The West Bay City Sugar Company own and operate the factory on the west side of the river. This, like the others, is an immense structure, and was in operation when we visited it. The capital stock of the Company is upward of $450,000, and they have about 4,000 acres beets under contract. The day of our visit fully 200 loads of beets were delivered in farmers' wagons, each load containing from 2 to 2 ½ tons. The price paid for beets is uniform throughout the state, name, $4.50 per ton for 12 per cent beets of 80 degrees purity, with 33 ½ cents per ton for every additional 1 per cent of sugar, added thus: 13 per cent beets would be worth $4.83, 14 per cent beets, $5.17, and so on. The beets were testing high, some showing 16 per cent sugar, and some even more. As this factory had just started, all the officials capable of giving us reliable information were very busy, so we did not get statistics relative to their past season's operations, but learned that they were not so successful on account of having to reconstruct some portions of their building and also to introduce some improved machinery. The amount paid for beets and labor will be about the same in each of the factories in this city, and represents a sum equal to fully $1,000,000 put in circulation by the three factories located here. These companies have the advantage of getting their coal mined within a mile from their factories, and when the large quantities consumed are considered, this means a great savings in freight on fuel.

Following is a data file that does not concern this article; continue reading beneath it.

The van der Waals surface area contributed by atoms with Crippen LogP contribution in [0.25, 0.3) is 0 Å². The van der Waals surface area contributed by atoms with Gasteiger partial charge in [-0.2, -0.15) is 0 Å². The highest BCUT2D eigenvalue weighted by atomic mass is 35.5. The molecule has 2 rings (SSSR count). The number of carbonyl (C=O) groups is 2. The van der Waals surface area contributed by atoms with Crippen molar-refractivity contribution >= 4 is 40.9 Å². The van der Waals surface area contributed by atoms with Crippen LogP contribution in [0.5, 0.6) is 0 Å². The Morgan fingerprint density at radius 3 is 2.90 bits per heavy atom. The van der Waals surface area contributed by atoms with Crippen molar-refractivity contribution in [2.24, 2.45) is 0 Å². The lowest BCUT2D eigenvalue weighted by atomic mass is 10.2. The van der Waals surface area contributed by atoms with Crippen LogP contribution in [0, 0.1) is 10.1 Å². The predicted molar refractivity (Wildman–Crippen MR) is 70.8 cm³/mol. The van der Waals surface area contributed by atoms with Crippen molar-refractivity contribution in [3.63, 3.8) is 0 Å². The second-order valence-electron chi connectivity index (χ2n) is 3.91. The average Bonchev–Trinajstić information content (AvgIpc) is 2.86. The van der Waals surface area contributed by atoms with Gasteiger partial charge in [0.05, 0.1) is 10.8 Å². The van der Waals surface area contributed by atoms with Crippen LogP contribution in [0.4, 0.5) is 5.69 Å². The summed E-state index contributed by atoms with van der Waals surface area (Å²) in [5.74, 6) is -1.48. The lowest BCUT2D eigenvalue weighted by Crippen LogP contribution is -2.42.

During our visit here we conversed with many farmers living from 2 to 15 miles from the factories, visited their farms, saw fields of beets ranging in extent from 4 acres to 80 acres, and in some instances even more. We talked with farmers who own their land and with those who were tenants, with 40 acre farmer, and with the farmer who tilled from 60 to 80 acres and upward, and in nearly every case they were well satisfied with the establishment of the sugar factories, and claimed the growing of sugar beets was the best money crop on their farm. The soil in this district, known as the Saginaw Valley, is a rich alluvial deposit capable of producing large crops of corn, wheat, hay or oats, but many acres of beets are grown on higher and lighter land, with as good results. There is a large foreign population here, the most of farmers being of German or Holland descent, while the laboring class is largely Polish.
We saw as many as sixteen women in one field topping beets, and frequently would see a less number diligently working in the fields. We were told that one dollar per day was the price paid them, and that they are better workers than the men. When on our way from Bay City, twenty seven girls, varying in age from fifteen to twenty years, got on the train and came down about five miles to a large beet field where they were getting 80 cents per day of nine hours, and their railway fare paid, and that they all preferred this work at that pay to domestic service. In on instance did we hear of any complaint for want of labor to cultivate or harvest the beet crop.